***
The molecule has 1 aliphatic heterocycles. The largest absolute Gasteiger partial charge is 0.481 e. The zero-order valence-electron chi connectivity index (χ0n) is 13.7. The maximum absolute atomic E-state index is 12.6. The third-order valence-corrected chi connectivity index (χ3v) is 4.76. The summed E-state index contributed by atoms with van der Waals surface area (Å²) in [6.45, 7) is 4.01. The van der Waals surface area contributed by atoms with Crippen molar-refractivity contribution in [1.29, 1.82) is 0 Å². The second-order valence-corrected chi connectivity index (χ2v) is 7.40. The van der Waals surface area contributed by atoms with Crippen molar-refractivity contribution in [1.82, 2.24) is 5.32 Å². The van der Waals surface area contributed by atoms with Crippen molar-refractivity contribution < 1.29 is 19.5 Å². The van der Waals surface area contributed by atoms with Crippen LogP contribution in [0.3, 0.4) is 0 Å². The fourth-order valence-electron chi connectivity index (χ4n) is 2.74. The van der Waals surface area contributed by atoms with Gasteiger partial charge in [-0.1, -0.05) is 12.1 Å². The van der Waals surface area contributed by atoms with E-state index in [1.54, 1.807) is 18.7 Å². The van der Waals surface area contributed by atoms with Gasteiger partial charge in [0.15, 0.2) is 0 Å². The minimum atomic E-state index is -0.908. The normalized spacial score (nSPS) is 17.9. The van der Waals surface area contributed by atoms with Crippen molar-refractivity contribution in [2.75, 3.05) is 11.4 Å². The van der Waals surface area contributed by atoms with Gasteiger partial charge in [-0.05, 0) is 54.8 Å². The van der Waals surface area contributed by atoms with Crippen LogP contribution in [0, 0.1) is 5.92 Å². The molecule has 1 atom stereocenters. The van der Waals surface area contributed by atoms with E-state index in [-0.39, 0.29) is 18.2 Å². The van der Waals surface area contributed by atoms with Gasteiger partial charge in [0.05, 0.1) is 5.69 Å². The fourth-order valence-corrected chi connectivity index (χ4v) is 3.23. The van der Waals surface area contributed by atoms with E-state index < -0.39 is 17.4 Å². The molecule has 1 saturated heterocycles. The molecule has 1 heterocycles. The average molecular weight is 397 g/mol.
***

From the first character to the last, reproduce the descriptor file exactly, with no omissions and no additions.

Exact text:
The molecule has 1 aliphatic heterocycles. The largest absolute Gasteiger partial charge is 0.481 e. The zero-order valence-electron chi connectivity index (χ0n) is 13.7. The maximum absolute atomic E-state index is 12.6. The third-order valence-corrected chi connectivity index (χ3v) is 4.76. The summed E-state index contributed by atoms with van der Waals surface area (Å²) in [6.45, 7) is 4.01. The van der Waals surface area contributed by atoms with Crippen molar-refractivity contribution in [1.29, 1.82) is 0 Å². The second-order valence-corrected chi connectivity index (χ2v) is 7.40. The van der Waals surface area contributed by atoms with Crippen molar-refractivity contribution in [1.82, 2.24) is 5.32 Å². The van der Waals surface area contributed by atoms with Crippen molar-refractivity contribution < 1.29 is 19.5 Å². The van der Waals surface area contributed by atoms with Crippen LogP contribution in [0.3, 0.4) is 0 Å². The fourth-order valence-electron chi connectivity index (χ4n) is 2.74. The van der Waals surface area contributed by atoms with Gasteiger partial charge in [-0.1, -0.05) is 12.1 Å². The van der Waals surface area contributed by atoms with E-state index in [1.54, 1.807) is 18.7 Å². The van der Waals surface area contributed by atoms with Gasteiger partial charge in [0.15, 0.2) is 0 Å². The minimum atomic E-state index is -0.908. The normalized spacial score (nSPS) is 17.9. The van der Waals surface area contributed by atoms with Crippen molar-refractivity contribution in [2.75, 3.05) is 11.4 Å². The van der Waals surface area contributed by atoms with Gasteiger partial charge in [-0.05, 0) is 54.8 Å². The van der Waals surface area contributed by atoms with Crippen LogP contribution in [0, 0.1) is 5.92 Å². The molecule has 1 atom stereocenters. The van der Waals surface area contributed by atoms with E-state index in [-0.39, 0.29) is 18.2 Å². The van der Waals surface area contributed by atoms with Gasteiger partial charge in [0.05, 0.1) is 5.69 Å². The fourth-order valence-corrected chi connectivity index (χ4v) is 3.23. The van der Waals surface area contributed by atoms with E-state index < -0.39 is 17.4 Å². The molecule has 1 saturated heterocycles. The molecule has 1 heterocycles. The average molecular weight is 397 g/mol.